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A very nice die drop for NPC motivations. Looks like you could get interesting ideas with just 2d6. (Click through to the blog post for a PDF.)

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Overland risk die exploration template

+ktrey parker talked me into adapting the yesterday's dungeon procedure to surface crawls. I'm going to test it tomorrow night I think. It's a good framework for the point crawl I had in mind.

I'm posting these all over the place since they belong in several collections. If you only follow this one, you might want to look at my profile for the rest.

EDIT this is how it works:

Prep work:
- Draw/use a map with at least 10 areas.
- Number them according to importance. This is important because you will roll the encounter risk die using the room numbers as a wandering monsters table.
- Populate. Use the words in grey as guidelines for the type of occupants or dangers. It's good to have even numbers so that you can roll the corresponding die for random encounters.
- Think of a cool event for when the dR is stepped down to nothing.
- Jot down a couple of ideas for unguarded resources or treasure.

- You start with an encounter die of dR12.
- Roll the dR on the table every time the characters spend time doing something, make noise, and enter empty areas.
- If you get an encounter, roll the dR again and use the area numbers. The PCs encounter a fraction of the place's occupants, or an effect of their presence. 

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Productive insomnia FTW!
(EDIT: updated with more rooms:

The map I shared earlier gave me an idea for dungeon design: using room descriptions as a risk die encounter table. Instead of further spoiling my players, I grabbed a map by +Dyson Logos and wrote this little gonzo adventure.

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French sounding name generators on +John Lang​​ 's website. This noble folks table features a character from one of my novels :)

Under les générateurs de noms here:

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Conditional encounters for diceless games (and beyond?)

Prepping for Diceless Dungeons on Saturday, I immediately wondered about random encounters. I consider a good wandering monsters table essential to old school exploration. A well designed table helps defining a wilderness or dungeon, informs players choices (the longer we spend in the catacombs, the more we're likely to run into the bone golem!), and creates unexpected fictional situations.

I didn't want to use a random table in a diceless game (how crass!), and neither did I want to just drop wandering monsters into the players lap. Diceless Dungeons is a rather unforgiving game, so that didn't seem fair.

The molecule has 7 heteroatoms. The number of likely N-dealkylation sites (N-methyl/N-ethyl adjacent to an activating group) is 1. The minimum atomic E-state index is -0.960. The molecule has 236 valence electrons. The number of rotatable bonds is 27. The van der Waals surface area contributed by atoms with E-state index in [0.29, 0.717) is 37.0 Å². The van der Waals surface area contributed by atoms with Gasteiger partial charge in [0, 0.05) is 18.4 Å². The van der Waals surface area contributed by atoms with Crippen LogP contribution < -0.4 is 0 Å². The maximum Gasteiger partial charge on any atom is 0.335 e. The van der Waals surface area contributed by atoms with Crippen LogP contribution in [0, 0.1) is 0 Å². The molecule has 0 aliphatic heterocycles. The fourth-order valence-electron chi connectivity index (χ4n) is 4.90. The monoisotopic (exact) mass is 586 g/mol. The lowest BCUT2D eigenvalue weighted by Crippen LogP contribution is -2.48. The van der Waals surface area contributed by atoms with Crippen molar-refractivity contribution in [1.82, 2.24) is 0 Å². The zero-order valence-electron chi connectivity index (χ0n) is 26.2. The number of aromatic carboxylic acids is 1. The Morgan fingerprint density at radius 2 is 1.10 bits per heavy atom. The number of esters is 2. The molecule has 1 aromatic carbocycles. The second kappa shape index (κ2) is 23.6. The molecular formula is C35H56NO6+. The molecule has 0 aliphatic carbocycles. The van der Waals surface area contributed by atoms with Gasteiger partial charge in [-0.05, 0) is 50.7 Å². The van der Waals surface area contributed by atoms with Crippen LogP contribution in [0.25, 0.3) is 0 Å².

So I came up with this idea: a table of encounters and events with conditional triggers. I divided the dungeon into smallish areas (the last one is just one room), and decided on conditions : the adventurers bring light, they make noise, they take food out of their backpacks, they use magic, they're not careful with fire. (These would depend on the dungeon obviously.)

During the game, this non-random table helped me decide what kind of danger the party risked facing. Afterwards, it struck me that it could be a dungeon design tool for any kind of game. Maybe adding an n-in-6 chance for every event, or even a sub table.

What do you think?

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A prime example of using random tables to build a world. Here, the tables are made using history books. (Via +Alex Schroeder​.)
I've finished my most ambitious project yet. Here are 5 d100 tables for generating Byzantine-type rulers, events, deaths, and wars.

Time to roll up some very plausible history.

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Walk-on table for exploring a dangerous forest

This may solve my issue with risk die tables for combined discoveries and encounters in the wilderness. It's a one roll affair, with over 50 results and increasing danger. It probably needs a few adjustments, and quite a bit of table testing, but it's a start. 

EDIT: Updated after today's tests, see comments.

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Here is a first stab at a simplified walk-on weather table.
Inspired by the work of +Daniel Sell and +David Perry, and the comments of +Luka Rejec. (See my previous post in this collection.)
Might be of interest to +Scrap Princess and +Sophia Brandt.

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Here's a very interesting concept for random tables by +Daniel Sell. Makes the brainjuice glands all drippy.

By way of +David Perry (see his version of the weather table here: and +John Payne.
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